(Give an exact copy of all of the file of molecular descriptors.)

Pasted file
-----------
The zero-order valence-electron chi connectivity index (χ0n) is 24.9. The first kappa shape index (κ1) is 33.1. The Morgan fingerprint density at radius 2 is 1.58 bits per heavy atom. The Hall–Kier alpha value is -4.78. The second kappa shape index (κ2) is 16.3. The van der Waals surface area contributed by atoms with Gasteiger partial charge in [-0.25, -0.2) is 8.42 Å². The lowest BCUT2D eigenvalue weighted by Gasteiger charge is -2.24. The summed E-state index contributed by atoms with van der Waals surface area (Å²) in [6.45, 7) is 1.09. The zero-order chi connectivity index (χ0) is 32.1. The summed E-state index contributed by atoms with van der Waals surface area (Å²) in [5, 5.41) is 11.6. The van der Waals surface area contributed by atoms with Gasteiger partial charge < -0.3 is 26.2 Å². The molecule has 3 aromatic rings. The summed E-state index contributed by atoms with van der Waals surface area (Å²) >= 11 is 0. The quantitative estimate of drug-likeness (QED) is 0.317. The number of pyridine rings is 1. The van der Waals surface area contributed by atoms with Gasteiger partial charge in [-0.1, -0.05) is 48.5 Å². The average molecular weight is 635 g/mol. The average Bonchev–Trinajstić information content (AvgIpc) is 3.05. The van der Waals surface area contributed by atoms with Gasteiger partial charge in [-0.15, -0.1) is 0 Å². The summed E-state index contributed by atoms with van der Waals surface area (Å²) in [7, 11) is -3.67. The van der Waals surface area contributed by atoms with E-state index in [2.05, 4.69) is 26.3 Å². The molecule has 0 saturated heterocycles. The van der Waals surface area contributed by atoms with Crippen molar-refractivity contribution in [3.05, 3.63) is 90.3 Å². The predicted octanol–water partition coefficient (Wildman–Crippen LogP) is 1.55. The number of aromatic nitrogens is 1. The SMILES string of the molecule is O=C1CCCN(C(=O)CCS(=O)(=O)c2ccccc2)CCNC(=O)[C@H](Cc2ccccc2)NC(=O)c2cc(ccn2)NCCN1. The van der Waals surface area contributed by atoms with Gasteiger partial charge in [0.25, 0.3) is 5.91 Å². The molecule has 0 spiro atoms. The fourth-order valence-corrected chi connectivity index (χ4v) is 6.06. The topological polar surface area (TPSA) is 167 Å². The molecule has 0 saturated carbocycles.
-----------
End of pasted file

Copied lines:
The zero-order valence-electron chi connectivity index (χ0n) is 24.9. The first kappa shape index (κ1) is 33.1. The Morgan fingerprint density at radius 2 is 1.58 bits per heavy atom. The Hall–Kier alpha value is -4.78. The second kappa shape index (κ2) is 16.3. The van der Waals surface area contributed by atoms with Gasteiger partial charge in [-0.25, -0.2) is 8.42 Å². The lowest BCUT2D eigenvalue weighted by Gasteiger charge is -2.24. The summed E-state index contributed by atoms with van der Waals surface area (Å²) in [6.45, 7) is 1.09. The zero-order chi connectivity index (χ0) is 32.1. The summed E-state index contributed by atoms with van der Waals surface area (Å²) in [5, 5.41) is 11.6. The van der Waals surface area contributed by atoms with Gasteiger partial charge < -0.3 is 26.2 Å². The molecule has 3 aromatic rings. The summed E-state index contributed by atoms with van der Waals surface area (Å²) >= 11 is 0. The quantitative estimate of drug-likeness (QED) is 0.317. The number of pyridine rings is 1. The van der Waals surface area contributed by atoms with Gasteiger partial charge in [-0.1, -0.05) is 48.5 Å². The average molecular weight is 635 g/mol. The average Bonchev–Trinajstić information content (AvgIpc) is 3.05. The van der Waals surface area contributed by atoms with Gasteiger partial charge in [-0.15, -0.1) is 0 Å². The summed E-state index contributed by atoms with van der Waals surface area (Å²) in [7, 11) is -3.67. The van der Waals surface area contributed by atoms with E-state index in [2.05, 4.69) is 26.3 Å². The molecule has 0 saturated heterocycles. The van der Waals surface area contributed by atoms with Crippen molar-refractivity contribution in [3.05, 3.63) is 90.3 Å². The predicted octanol–water partition coefficient (Wildman–Crippen LogP) is 1.55. The number of aromatic nitrogens is 1. The SMILES string of the molecule is O=C1CCCN(C(=O)CCS(=O)(=O)c2ccccc2)CCNC(=O)[C@H](Cc2ccccc2)NC(=O)c2cc(ccn2)NCCN1. The van der Waals surface area contributed by atoms with Gasteiger partial charge in [0.25, 0.3) is 5.91 Å². The molecule has 0 spiro atoms. The fourth-order valence-corrected chi connectivity index (χ4v) is 6.06. The topological polar surface area (TPSA) is 167 Å². The molecule has 0 saturated carbocycles.